The reign of the windshield wiper could be coming to an end.
The McLaren automobile company is working on a vibrating windscreen designed to clear away water and debris, The Sunday Times reports.
McLaren chief designer Frank Stephenson says the design is based on fighter plane technology that uses high frequency sound waves to repel rain, bugs and other potential obstructions.
The windshield wiper was invented in 1903, and the concept has changed very little since its introduction.
Originally a hand-cranked device, electric motors were soon added, but major advancements since have been limited to intermittent systems and rain-sensing capabilities, none of which has affected the basic idea of the wiper blade itself.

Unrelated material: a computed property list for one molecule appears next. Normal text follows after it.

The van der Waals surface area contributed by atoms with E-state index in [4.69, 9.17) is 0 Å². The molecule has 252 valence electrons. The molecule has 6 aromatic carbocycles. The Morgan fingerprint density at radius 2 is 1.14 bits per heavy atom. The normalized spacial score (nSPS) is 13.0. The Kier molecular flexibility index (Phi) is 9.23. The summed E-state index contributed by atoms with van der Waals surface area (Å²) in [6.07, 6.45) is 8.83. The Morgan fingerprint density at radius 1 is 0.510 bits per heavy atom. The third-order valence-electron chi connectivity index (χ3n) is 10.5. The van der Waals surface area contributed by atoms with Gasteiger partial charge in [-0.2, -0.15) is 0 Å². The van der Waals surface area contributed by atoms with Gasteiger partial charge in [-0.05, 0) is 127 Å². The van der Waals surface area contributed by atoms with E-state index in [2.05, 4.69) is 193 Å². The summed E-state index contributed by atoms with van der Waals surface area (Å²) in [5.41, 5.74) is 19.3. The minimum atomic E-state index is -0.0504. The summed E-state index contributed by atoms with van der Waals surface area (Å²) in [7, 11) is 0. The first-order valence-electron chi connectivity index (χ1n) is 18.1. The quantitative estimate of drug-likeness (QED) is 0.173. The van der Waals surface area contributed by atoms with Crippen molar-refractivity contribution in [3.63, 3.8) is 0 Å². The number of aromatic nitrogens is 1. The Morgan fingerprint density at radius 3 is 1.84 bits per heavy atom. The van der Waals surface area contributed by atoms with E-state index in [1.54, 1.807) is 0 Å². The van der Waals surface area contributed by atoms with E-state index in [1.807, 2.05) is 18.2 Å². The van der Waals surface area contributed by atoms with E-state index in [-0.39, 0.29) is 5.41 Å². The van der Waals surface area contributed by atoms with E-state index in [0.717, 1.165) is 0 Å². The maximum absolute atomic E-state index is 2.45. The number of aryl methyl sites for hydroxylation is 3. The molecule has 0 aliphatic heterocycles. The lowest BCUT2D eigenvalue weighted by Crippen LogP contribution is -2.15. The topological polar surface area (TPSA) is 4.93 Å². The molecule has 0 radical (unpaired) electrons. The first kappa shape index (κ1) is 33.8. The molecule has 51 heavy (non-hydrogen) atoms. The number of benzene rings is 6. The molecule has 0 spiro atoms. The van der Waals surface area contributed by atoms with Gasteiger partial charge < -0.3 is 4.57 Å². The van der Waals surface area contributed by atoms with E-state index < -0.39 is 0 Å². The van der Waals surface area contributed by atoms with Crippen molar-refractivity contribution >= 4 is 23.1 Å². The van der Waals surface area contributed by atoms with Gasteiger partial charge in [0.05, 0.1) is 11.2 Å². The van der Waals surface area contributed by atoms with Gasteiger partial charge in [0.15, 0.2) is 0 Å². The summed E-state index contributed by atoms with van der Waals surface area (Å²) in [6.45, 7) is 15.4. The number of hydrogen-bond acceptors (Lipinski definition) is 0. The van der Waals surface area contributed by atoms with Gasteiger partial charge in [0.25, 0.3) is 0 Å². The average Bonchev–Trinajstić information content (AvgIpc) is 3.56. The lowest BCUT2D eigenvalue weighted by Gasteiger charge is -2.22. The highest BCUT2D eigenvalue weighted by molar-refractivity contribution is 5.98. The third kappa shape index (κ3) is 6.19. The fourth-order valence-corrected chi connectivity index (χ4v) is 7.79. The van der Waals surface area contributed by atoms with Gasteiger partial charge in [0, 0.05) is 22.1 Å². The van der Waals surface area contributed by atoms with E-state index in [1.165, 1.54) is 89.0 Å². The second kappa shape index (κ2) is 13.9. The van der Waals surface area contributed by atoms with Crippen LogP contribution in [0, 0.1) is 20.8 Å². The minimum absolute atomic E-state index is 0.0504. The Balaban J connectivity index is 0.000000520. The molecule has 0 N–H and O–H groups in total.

By removing traditional wipers, the aerodynamics of a vehicle can be improved and its weight reduced.
But while it sounds very advanced, one expert tells the Times that it could require only a small transducer to send 30 kHz sound waves across the glass and cost as little as $15 per car.
No word on when it will be put into production, or details if it would work effectively at low speeds or just on the highway and racetracks, but the first cars that use it aren't likely to be cheap.
McLaren's current lineup of supercars runs from around $230,000 to $1.15 million, although it is working on one said to be in the $125,000 range.